|African Solar Panels: Chilling Beer, Powering Obama’s Grandmother’s Home and More|
|Sunday, 13 May 2012 10:00 | Written by Dawn Marshallsay | Blog Entry|
Pictures of starving African children might lead you to think they don’t have electricity because they can’t afford it, but in most cases it’s not even an option. The geography of Africa makes it difficult to connect rural communities to the power grid, so less than 25% of Africans have access to electricity.
To be honest, most Africans don’t grow up depending on the number of gadgets we do. But without electricity, basic needs, such as heating and cooling of food, and lighting, have had to be powered using fuels that harm the environment. Burning wood and biomass are the most popular fuels for cooking in Africa, according to the UN’s “Human Development Report 2007/2008”(pdf), leading to tree felling and CO2 emissions.
Instead, solar panels create renewable, carbon-free, reliable energy. The fact that Africans have fewer gadgets to power than Westerners makes solar panels particularly suitable for Africa. Although solar panels might not generate enough electricity for our needs—the average American household uses 936 kilowatt-hours per month, according to the Energy Information Administration (EIA)—they are more than sufficient for the average African.
The installation of 9,000 solar-power systems in the River Estate near Shamva (70km from Zimbabwe’s capital, Harare) in 1995 is often cited as the most ambitious solar-power project in Africa. Working through the United Nations Development Program (UNDP), the Global Environment Facility (GEF)—"the world's largest funder of environmental projects," according to their Senior Communications Officer, Christian Hofer—added $7 million to Zimbabwe’s $400,000 to bring the River Estate project to life.
The cost may sound huge, but the results are worth it. Each system powers two houses, enabling each family to power two lamps and a radio or TV. Benefiting the community as a whole, electricity has extended children’s study hours and powered a local health center.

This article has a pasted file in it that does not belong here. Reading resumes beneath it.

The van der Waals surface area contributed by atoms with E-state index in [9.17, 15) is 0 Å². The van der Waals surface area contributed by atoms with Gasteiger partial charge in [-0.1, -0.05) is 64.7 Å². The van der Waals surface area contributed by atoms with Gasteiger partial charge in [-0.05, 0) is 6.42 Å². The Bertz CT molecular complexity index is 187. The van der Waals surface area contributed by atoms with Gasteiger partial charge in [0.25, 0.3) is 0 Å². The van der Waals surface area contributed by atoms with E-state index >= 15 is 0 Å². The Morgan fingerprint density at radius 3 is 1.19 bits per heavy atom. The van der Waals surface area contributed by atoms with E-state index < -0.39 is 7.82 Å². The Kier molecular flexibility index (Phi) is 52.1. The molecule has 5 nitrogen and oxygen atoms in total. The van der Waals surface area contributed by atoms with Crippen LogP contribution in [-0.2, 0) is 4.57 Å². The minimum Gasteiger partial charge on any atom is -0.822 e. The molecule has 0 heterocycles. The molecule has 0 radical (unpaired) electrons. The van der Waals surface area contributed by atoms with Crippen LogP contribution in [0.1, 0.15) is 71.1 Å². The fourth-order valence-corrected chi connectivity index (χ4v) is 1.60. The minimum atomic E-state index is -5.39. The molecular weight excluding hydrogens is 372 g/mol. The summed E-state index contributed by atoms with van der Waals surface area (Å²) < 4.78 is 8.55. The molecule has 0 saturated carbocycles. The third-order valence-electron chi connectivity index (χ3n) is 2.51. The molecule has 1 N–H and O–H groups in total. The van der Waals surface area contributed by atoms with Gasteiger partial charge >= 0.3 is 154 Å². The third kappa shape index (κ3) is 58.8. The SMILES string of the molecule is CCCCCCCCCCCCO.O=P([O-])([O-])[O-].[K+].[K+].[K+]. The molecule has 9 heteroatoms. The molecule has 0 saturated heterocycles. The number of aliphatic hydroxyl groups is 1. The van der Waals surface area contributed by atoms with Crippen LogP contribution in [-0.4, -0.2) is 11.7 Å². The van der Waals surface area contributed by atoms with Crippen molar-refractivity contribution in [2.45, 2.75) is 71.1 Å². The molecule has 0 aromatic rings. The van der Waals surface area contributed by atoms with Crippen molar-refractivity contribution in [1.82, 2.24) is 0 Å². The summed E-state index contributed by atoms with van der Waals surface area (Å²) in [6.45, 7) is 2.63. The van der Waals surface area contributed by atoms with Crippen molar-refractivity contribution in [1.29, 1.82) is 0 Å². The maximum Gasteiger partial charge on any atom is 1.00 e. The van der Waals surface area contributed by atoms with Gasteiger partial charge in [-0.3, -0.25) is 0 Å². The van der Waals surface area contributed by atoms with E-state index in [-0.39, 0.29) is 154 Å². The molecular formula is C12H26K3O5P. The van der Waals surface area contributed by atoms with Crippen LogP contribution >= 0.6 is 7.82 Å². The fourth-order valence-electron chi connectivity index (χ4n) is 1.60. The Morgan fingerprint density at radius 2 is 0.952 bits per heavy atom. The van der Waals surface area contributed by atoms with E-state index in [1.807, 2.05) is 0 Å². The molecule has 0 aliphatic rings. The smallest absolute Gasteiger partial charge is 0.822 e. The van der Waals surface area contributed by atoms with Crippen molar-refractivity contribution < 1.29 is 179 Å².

Ethiopia’s largest solar project, initiated in 1997 and located in the village of Rema—150 miles north of the capital city, Addis Ababa—was funded by international aid groups. Every house there is now powered by electricity, a rarity for Ethiopia, where 80% of the population live in rural areas with only 1% having electricity access. Rema’s 2,100 solar home systems have encouraged new people to move there and have helped local trade. Bar workers, who once had to chill beer in the sand and inhale smoke from paraffin lamps, can now offer beer from the fridge in a smoke-free atmosphere.
As well as raising living standards, saving trees and reducing pollution, the construction, installation and maintenance of solar panels creates jobs for locals of all ages. A case in point is Kenya, where Greenpeace’s Solar Generation ran solar-panel workshops for youngsters in August 2009. Members of the Kibera Community Youth Project and villagers from Nyang’oma Kogelo learned how to build and maintain solar panels, and construct and market self-assembling solar lamps. During the project, solar panels were installed on the roofs of Senator Barack Obama School in Kogelo and on Obama’s grandmother’s house!
Other organizations funding solar power in Africa range from the World Bank to the UK’s Ashden Awards. A Tanzanian solar entrepreneur, Mohamedrafik Parpia, won a £30,000 ($50,000) grant from Ashden in 2007 to run his own solar-panel business. It has since set up nearly 4,000 systems. There are even plans to install solar panels across the Sahara desert to power 15% of Europe.
It’s easy to doubt how our own actions can affect the world, but the changes in the lives of thousands of people in Africa due to the introduction of solar power are clear. You can help by donating or fundraising for a charity involved in African solar power, such as SolarAid.
Spread the word: solar panels are not only powering villages, but empowering lives.
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